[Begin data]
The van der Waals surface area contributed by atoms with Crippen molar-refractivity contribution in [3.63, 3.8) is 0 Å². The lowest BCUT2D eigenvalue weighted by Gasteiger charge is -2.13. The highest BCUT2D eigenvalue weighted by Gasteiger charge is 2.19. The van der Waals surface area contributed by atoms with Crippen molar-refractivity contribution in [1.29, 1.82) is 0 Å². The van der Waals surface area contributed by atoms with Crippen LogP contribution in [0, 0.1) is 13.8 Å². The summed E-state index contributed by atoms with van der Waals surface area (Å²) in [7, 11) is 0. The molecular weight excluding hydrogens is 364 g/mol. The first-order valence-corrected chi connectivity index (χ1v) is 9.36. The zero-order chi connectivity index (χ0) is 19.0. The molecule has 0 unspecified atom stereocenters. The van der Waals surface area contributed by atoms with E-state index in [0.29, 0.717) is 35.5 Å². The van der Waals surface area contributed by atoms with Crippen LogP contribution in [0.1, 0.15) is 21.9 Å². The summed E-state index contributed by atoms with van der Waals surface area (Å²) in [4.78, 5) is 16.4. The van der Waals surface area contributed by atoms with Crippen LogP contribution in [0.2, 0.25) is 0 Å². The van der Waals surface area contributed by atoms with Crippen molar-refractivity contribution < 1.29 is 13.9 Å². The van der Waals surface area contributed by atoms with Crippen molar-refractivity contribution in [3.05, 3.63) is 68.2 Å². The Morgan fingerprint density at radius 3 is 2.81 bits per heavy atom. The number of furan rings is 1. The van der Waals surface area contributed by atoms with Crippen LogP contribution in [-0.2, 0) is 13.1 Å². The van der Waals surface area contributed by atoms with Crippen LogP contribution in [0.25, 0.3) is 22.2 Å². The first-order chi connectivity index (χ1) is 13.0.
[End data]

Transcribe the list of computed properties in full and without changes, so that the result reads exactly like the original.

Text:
The van der Waals surface area contributed by atoms with Crippen molar-refractivity contribution in [3.63, 3.8) is 0 Å². The lowest BCUT2D eigenvalue weighted by Gasteiger charge is -2.13. The highest BCUT2D eigenvalue weighted by Gasteiger charge is 2.19. The van der Waals surface area contributed by atoms with Crippen molar-refractivity contribution in [1.29, 1.82) is 0 Å². The van der Waals surface area contributed by atoms with Crippen LogP contribution in [0, 0.1) is 13.8 Å². The summed E-state index contributed by atoms with van der Waals surface area (Å²) in [7, 11) is 0. The molecular weight excluding hydrogens is 364 g/mol. The first-order valence-corrected chi connectivity index (χ1v) is 9.36. The zero-order chi connectivity index (χ0) is 19.0. The molecule has 0 unspecified atom stereocenters. The van der Waals surface area contributed by atoms with E-state index in [0.29, 0.717) is 35.5 Å². The van der Waals surface area contributed by atoms with Crippen LogP contribution in [0.1, 0.15) is 21.9 Å². The summed E-state index contributed by atoms with van der Waals surface area (Å²) in [4.78, 5) is 16.4. The van der Waals surface area contributed by atoms with Crippen LogP contribution in [0.2, 0.25) is 0 Å². The van der Waals surface area contributed by atoms with Crippen molar-refractivity contribution < 1.29 is 13.9 Å². The van der Waals surface area contributed by atoms with Crippen molar-refractivity contribution in [3.05, 3.63) is 68.2 Å². The Morgan fingerprint density at radius 3 is 2.81 bits per heavy atom. The number of furan rings is 1. The van der Waals surface area contributed by atoms with Crippen LogP contribution in [-0.2, 0) is 13.1 Å². The van der Waals surface area contributed by atoms with Crippen LogP contribution in [0.25, 0.3) is 22.2 Å². The first-order chi connectivity index (χ1) is 13.0.